1.  Method

The Scientific God Model

1.      God is the creator and preserver of the universe.

1.      God is the architect of the structure of universe and the author of the laws of nature.

3.      God steps in whenever he wishes to change the course of events, which may include violating his own laws as, for example, in response to human entreaties.

4.      God is the creator and preserver of life and humanity, where human beings are special in relation to other life forms.

5.      God has endowed humans with immaterial, eternal souls that exist independent of their bodies and carry the essence of a person's character and selfhood.

6.      God is the source of morality and other human values such as freedom, justice, and democracy.

7.      God has revealed truths in scriptures and by communicating directly to select individuals throughout history.

8.      God does not deliberately hide from any human being who is open to finding evidence for his presence.

 

Note that the "3O" attributesÑomniscience, omnibenevolence, and omnipotenceÑare not in general assumed.

The Generic Argument

1.      Hypothesize a God who plays an important role in the universe.

2.      Assume that God has specific attributes that should provide objective evidence for his existence.

3.      Look for such evidence with an open mind.

4.      If such evidence is found, conclude that God may exist

5.      If such objective evidence is not found, conclude beyond a reasonable doubt that a God with these properties does not exist.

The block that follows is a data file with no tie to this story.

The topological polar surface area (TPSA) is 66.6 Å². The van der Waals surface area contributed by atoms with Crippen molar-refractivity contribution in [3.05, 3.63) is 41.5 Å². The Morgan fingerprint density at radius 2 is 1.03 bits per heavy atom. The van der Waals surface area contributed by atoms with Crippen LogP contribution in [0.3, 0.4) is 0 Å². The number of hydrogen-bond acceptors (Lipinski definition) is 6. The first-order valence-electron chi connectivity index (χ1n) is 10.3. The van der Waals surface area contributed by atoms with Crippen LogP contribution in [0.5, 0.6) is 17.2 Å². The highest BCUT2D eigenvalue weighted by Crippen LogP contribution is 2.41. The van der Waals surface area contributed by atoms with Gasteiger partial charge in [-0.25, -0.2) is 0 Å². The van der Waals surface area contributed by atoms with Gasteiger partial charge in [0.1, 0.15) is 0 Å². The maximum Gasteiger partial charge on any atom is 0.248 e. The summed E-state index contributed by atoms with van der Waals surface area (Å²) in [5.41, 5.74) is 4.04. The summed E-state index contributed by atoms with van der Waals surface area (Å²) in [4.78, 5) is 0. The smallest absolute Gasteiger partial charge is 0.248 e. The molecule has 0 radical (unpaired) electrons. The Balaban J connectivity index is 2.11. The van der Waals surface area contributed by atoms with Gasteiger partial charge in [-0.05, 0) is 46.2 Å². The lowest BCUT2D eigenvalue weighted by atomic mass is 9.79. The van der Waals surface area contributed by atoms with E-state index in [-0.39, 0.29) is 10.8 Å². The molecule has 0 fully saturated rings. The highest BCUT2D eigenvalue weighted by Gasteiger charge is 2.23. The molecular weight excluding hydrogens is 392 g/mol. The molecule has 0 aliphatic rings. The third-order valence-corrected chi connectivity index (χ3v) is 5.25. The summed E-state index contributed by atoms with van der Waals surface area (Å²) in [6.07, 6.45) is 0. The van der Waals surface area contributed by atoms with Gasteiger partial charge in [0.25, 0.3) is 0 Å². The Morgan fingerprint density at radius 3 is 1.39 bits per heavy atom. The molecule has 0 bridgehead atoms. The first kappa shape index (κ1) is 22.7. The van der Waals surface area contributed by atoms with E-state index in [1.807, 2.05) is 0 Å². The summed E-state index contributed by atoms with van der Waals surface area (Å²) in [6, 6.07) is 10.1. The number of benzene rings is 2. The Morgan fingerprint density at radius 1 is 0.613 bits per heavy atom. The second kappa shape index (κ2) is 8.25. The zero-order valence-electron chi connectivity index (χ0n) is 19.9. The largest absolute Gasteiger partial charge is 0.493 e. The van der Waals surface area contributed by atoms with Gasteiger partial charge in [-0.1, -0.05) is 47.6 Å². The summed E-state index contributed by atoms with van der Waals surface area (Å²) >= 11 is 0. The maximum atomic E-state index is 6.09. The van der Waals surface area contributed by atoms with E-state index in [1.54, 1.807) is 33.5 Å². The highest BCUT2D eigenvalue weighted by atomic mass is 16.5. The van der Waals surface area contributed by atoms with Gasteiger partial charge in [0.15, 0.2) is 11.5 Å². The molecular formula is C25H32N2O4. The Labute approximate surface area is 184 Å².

2.  A Higher Good

1.      Hypothesize a model God who is the author of moral principles and other societal values.

2.      Assume that model God has made knowledge of those principles available to us in scriptures and other revelations.

3.      It is an empirical fact that even the most devout believers in the three great monotheisms and other religions often make moral and ethical decisions that contradict what is in the scriptures and other teachings of their faiths.

4.      It is an empirical fact that religious leaders and other believers are selective of scriptural teachings and other religious teachings and interpret them by reference to the judgments of their own consciences.

5.      It is an empirical fact that most humansÑbelievers and nonbelievers alikeÑhave agreed to a common set of important universal moral principles and societal values that in some cases contradict what is in the scriptures and other teachings of the three great monotheisms and other religions.

6.      It is an empirical fact that many devout believers have acted throughout history in support of human rights based on the commonly agreed upon desirable societal values that in some cases contradict what is in the scriptures and other teachings of the three great monotheisms and other religions.

7.      Nonbelievers make similar decisions and their behavior is not noticeably less moral than believers, nor do they exhibit any less commitment to societal values.

8.      Observable human and societal behaviors look just as they can be expected to look if there is no God.

9.      Because of the contradictions between commonly accepted morals and values and the scriptures and other religious teachings, we conclude beyond a reasonable doubt that a god who has defined good, evil, and human values accepted by most humans and made that knowledge available to us in scriptures and other religious teachings, does not exist.

3. The Argument from Evil

1.      It is empirical fact that unnecessary suffering exists in the world.

2.      An omniscient model God would be aware of this unnecessary suffering.